Former House Speaker Newt Gingrich said on Sunday he finds parts of former President Bill Clinton's speech at last week's Democratic National Convention "eerily anti-Obama."
"You can take his speech, spin it not very much, and it's actually a condemnation of the fact that Obama learned nothing ... out of the 2010 election," Gingrich said on CNN's "State of the Union."
"I actually thought parts of the Clinton speech were eerily anti-Obama, if you just listened to the subtext," he went on to say. "I mean, here is Clinton saying, 'I reformed welfare because I worked with the Republicans, you didn't, Mr. Obama.' He didn't say it that way, but think about it. 'I had the longest period of economic growth in history, you didn't, Mr. Obama. I got to four balanced budgets by working with Republicans, you didn't, Mr. Obama.'"
Gingrich, one of the candidates for Republican presidential nomination during primaries, also told CNN's Candy Crowley that Clinton's speech "actually shrinks Obama." "I mean, you have a real president and then you have this guy who is a pretender."
Crowley asked if the former president could mobilize votes for Obama. Gingrich replied, "I think he can temporarily move votes. I would say the bounce Obama is getting coming out of the convention is 80 percent Bill Clinton. He is a very popular figure for a very practical reason: The economy worked, people had jobs."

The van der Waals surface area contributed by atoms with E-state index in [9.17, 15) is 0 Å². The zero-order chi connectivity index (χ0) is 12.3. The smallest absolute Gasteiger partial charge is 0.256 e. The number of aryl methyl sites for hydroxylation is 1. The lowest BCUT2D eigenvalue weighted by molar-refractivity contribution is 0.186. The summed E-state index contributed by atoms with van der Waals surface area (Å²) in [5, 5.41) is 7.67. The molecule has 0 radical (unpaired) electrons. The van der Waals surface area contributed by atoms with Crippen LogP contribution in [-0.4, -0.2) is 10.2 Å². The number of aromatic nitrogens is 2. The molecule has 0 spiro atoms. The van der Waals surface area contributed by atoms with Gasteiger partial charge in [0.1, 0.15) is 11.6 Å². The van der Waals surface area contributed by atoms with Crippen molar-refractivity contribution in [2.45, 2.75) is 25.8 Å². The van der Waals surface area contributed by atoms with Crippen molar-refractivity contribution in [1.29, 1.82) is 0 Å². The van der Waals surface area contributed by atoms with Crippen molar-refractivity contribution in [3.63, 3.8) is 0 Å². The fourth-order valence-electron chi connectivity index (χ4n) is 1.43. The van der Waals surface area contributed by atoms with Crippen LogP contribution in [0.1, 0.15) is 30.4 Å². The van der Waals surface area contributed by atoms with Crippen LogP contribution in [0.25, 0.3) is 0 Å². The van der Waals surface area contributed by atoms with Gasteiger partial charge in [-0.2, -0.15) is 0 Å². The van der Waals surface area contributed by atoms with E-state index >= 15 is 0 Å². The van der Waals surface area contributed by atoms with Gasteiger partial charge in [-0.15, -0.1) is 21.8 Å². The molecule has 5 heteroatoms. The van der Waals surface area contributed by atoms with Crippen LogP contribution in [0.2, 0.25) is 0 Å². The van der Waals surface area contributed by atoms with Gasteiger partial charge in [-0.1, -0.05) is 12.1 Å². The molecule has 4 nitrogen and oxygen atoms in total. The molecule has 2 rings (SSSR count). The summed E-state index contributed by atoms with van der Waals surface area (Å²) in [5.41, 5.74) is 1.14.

Clinton's speech last Wednesday, which was widely praised by Democrats, at the party's convention in Charlotte, N.C., sought to endorse Obama's economic policies.
However, the day after the Democratic convention ended, the Department of Labor indicated that job growth slowed down last month. Friday's report showed that only 96,000 jobs were created in August, down from 141,000 jobs in July. It also revised down the employment numbers for the two previous months, which resulted in the economy adding 41,000 fewer jobs than originally reported.
A Reuters/Ipsos poll released Saturday showed Obama widening his lead over Republican challenger Mitt Romney to four percentage points.
Romney attributes it to Clinton's speech. "He did stand out in contrast with the other speakers," the GOP nominee said in an interview with NBC's "Meet the Press" Sunday. "I think he really did elevate the Democrat convention in a lot of ways and frankly, the contrast may not have been as attractive as Barack Obama might have preferred if he were choosing who'd go before him and who'd go after him."